Block on Trump's Asylum Ban Upheld by Supreme Court
Gone are the days of man's best friend. These are the days of dog shoots owner. Indeed, Fido's gone crazy.
Or at least Eli the bulldog has. Things turned ugly over the weekend when the once-friendly pup headed out with owner Billy E. Brown as his longtime deer-hunting companion. The trio was happily riding in the front seat along with Brown's loaded shotgun when they came upon a bumpy road.
Eli took it as an opportunity to strike. He "knocked" the shotgun, shooting his owner in the thigh.
This would ordinarily be ruled an accident, but it appears as though something more nefarious is at work. Eli is not the only dog to shoot his owner.
Just a few weeks ago, a duck hunter in Utah was shot by his dog. That man sat his gun across the bow of his boat as he moved decoys. His dog suddenly got "excited" and "jumped" on the gun. It went off, shooting 27 pellets of birdshot into his behind.
Coincidence? I think not.
Unfortunately, there's not much that can be done about these gun-wielding dogs. The law only punishes dogs that are deemed to be "dangerous." A dangerous dog is one that has attacked, or tried to attack, another animal or human being without provocation.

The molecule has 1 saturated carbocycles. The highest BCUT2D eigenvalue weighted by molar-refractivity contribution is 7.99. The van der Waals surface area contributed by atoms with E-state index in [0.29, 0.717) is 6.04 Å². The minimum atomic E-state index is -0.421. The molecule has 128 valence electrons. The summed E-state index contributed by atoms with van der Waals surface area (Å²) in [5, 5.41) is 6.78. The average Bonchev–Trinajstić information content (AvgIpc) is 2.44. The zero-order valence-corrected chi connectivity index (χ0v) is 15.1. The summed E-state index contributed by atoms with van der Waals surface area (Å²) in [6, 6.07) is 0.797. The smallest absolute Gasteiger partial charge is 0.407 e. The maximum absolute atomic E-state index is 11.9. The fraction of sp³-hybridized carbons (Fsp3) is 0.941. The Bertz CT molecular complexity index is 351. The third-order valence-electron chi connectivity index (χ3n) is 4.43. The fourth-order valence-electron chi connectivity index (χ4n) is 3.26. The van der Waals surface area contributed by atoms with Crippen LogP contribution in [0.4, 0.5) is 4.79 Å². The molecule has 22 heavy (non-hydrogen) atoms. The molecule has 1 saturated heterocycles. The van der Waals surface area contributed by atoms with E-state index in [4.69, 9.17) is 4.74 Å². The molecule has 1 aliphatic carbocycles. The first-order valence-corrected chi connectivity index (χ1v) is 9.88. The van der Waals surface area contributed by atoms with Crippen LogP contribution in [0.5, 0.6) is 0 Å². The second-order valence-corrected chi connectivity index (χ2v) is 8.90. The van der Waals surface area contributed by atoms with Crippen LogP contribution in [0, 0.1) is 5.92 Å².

Eli and friend are lucky that they lack an opposable thumb, as humans are more likely to believe that the shootings were accidental. If the dog can't grip the gun, the dog can't shoot the gun. And if the dog can't shoot the gun, the gun-wielding dog isn't legally dangerous.
If this argument fails, a hunting dog that shoots his owner still has the option of claiming he was acting in the defense of others. Someone had to save Bambi, right?
Meeting with a lawyer can help you understand your options and how to best protect your rights. Visit our attorney directory to find a lawyer near you who can help.
Sign into your Legal Forms and Services account to manage your estate planning documents.Sign In
Create an account allows to take advantage of these benefits: